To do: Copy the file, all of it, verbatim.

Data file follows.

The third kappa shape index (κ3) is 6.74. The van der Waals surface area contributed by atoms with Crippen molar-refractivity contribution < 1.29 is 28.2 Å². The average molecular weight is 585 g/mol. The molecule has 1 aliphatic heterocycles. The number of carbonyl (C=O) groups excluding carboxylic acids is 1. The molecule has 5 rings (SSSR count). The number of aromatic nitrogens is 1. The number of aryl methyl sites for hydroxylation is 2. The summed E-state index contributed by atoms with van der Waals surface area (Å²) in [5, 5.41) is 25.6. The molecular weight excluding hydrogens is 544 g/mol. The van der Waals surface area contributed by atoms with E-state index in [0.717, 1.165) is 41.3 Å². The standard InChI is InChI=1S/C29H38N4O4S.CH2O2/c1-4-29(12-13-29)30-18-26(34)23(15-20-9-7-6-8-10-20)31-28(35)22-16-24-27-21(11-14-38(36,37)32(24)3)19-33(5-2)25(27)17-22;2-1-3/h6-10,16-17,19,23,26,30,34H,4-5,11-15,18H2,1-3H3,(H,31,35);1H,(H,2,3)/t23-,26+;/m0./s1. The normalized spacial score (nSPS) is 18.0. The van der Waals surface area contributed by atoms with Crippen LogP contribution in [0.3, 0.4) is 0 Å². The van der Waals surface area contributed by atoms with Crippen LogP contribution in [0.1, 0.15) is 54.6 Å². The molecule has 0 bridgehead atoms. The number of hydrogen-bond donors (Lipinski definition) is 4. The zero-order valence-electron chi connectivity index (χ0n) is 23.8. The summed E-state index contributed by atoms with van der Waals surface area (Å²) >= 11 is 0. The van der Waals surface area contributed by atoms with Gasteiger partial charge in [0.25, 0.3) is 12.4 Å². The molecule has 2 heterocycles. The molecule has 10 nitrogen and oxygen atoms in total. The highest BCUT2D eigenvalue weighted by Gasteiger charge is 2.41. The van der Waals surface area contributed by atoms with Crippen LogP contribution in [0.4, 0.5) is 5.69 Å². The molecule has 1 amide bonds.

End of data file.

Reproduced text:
The third kappa shape index (κ3) is 6.74. The van der Waals surface area contributed by atoms with Crippen molar-refractivity contribution < 1.29 is 28.2 Å². The average molecular weight is 585 g/mol. The molecule has 1 aliphatic heterocycles. The number of carbonyl (C=O) groups excluding carboxylic acids is 1. The molecule has 5 rings (SSSR count). The number of aromatic nitrogens is 1. The number of aryl methyl sites for hydroxylation is 2. The summed E-state index contributed by atoms with van der Waals surface area (Å²) in [5, 5.41) is 25.6. The molecular weight excluding hydrogens is 544 g/mol. The van der Waals surface area contributed by atoms with E-state index in [0.717, 1.165) is 41.3 Å². The standard InChI is InChI=1S/C29H38N4O4S.CH2O2/c1-4-29(12-13-29)30-18-26(34)23(15-20-9-7-6-8-10-20)31-28(35)22-16-24-27-21(11-14-38(36,37)32(24)3)19-33(5-2)25(27)17-22;2-1-3/h6-10,16-17,19,23,26,30,34H,4-5,11-15,18H2,1-3H3,(H,31,35);1H,(H,2,3)/t23-,26+;/m0./s1. The normalized spacial score (nSPS) is 18.0. The van der Waals surface area contributed by atoms with Crippen LogP contribution in [0.3, 0.4) is 0 Å². The van der Waals surface area contributed by atoms with Crippen LogP contribution in [0.1, 0.15) is 54.6 Å². The molecule has 0 bridgehead atoms. The number of hydrogen-bond donors (Lipinski definition) is 4. The zero-order valence-electron chi connectivity index (χ0n) is 23.8. The summed E-state index contributed by atoms with van der Waals surface area (Å²) >= 11 is 0. The van der Waals surface area contributed by atoms with Gasteiger partial charge in [0.25, 0.3) is 12.4 Å². The molecule has 2 heterocycles. The molecule has 10 nitrogen and oxygen atoms in total. The highest BCUT2D eigenvalue weighted by Gasteiger charge is 2.41. The van der Waals surface area contributed by atoms with Crippen LogP contribution in [0.4, 0.5) is 5.69 Å². The molecule has 1 amide bonds.